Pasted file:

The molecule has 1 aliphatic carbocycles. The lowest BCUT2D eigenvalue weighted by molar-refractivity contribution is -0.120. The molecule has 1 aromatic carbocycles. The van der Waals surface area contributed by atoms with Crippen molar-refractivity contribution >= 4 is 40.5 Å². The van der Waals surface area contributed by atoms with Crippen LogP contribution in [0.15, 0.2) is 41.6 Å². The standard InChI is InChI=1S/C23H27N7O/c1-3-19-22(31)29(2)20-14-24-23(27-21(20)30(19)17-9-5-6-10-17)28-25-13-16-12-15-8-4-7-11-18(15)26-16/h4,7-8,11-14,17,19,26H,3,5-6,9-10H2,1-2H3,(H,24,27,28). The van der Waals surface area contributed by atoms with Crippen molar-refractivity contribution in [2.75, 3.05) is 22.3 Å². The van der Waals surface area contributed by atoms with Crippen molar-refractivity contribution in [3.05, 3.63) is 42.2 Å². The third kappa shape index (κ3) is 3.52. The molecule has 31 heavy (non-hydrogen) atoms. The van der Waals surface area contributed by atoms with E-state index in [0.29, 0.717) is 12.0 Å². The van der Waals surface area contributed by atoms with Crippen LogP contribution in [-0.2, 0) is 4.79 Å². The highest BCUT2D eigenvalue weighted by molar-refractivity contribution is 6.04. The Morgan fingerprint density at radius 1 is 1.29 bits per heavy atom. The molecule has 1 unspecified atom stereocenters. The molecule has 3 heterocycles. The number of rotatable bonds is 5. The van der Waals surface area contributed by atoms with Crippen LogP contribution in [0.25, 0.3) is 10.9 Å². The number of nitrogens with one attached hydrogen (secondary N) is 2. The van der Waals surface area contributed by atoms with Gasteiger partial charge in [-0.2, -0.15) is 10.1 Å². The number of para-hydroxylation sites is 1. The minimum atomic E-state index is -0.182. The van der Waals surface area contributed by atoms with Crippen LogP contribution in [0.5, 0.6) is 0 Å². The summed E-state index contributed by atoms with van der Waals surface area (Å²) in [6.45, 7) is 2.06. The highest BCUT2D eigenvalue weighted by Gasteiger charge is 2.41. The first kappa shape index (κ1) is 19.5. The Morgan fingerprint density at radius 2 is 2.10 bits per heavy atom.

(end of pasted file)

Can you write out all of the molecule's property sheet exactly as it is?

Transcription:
The molecule has 1 aliphatic carbocycles. The lowest BCUT2D eigenvalue weighted by molar-refractivity contribution is -0.120. The molecule has 1 aromatic carbocycles. The van der Waals surface area contributed by atoms with Crippen molar-refractivity contribution >= 4 is 40.5 Å². The van der Waals surface area contributed by atoms with Crippen LogP contribution in [0.15, 0.2) is 41.6 Å². The standard InChI is InChI=1S/C23H27N7O/c1-3-19-22(31)29(2)20-14-24-23(27-21(20)30(19)17-9-5-6-10-17)28-25-13-16-12-15-8-4-7-11-18(15)26-16/h4,7-8,11-14,17,19,26H,3,5-6,9-10H2,1-2H3,(H,24,27,28). The van der Waals surface area contributed by atoms with Crippen molar-refractivity contribution in [2.75, 3.05) is 22.3 Å². The van der Waals surface area contributed by atoms with Crippen molar-refractivity contribution in [3.05, 3.63) is 42.2 Å². The third kappa shape index (κ3) is 3.52. The molecule has 31 heavy (non-hydrogen) atoms. The van der Waals surface area contributed by atoms with E-state index in [0.29, 0.717) is 12.0 Å². The van der Waals surface area contributed by atoms with Crippen LogP contribution in [-0.2, 0) is 4.79 Å². The highest BCUT2D eigenvalue weighted by molar-refractivity contribution is 6.04. The Morgan fingerprint density at radius 1 is 1.29 bits per heavy atom. The molecule has 1 unspecified atom stereocenters. The molecule has 3 heterocycles. The number of rotatable bonds is 5. The van der Waals surface area contributed by atoms with Crippen LogP contribution in [0.25, 0.3) is 10.9 Å². The number of nitrogens with one attached hydrogen (secondary N) is 2. The van der Waals surface area contributed by atoms with Gasteiger partial charge in [-0.2, -0.15) is 10.1 Å². The number of para-hydroxylation sites is 1. The minimum atomic E-state index is -0.182. The van der Waals surface area contributed by atoms with Crippen LogP contribution in [0.5, 0.6) is 0 Å². The summed E-state index contributed by atoms with van der Waals surface area (Å²) in [6.45, 7) is 2.06. The highest BCUT2D eigenvalue weighted by Gasteiger charge is 2.41. The first kappa shape index (κ1) is 19.5. The Morgan fingerprint density at radius 2 is 2.10 bits per heavy atom.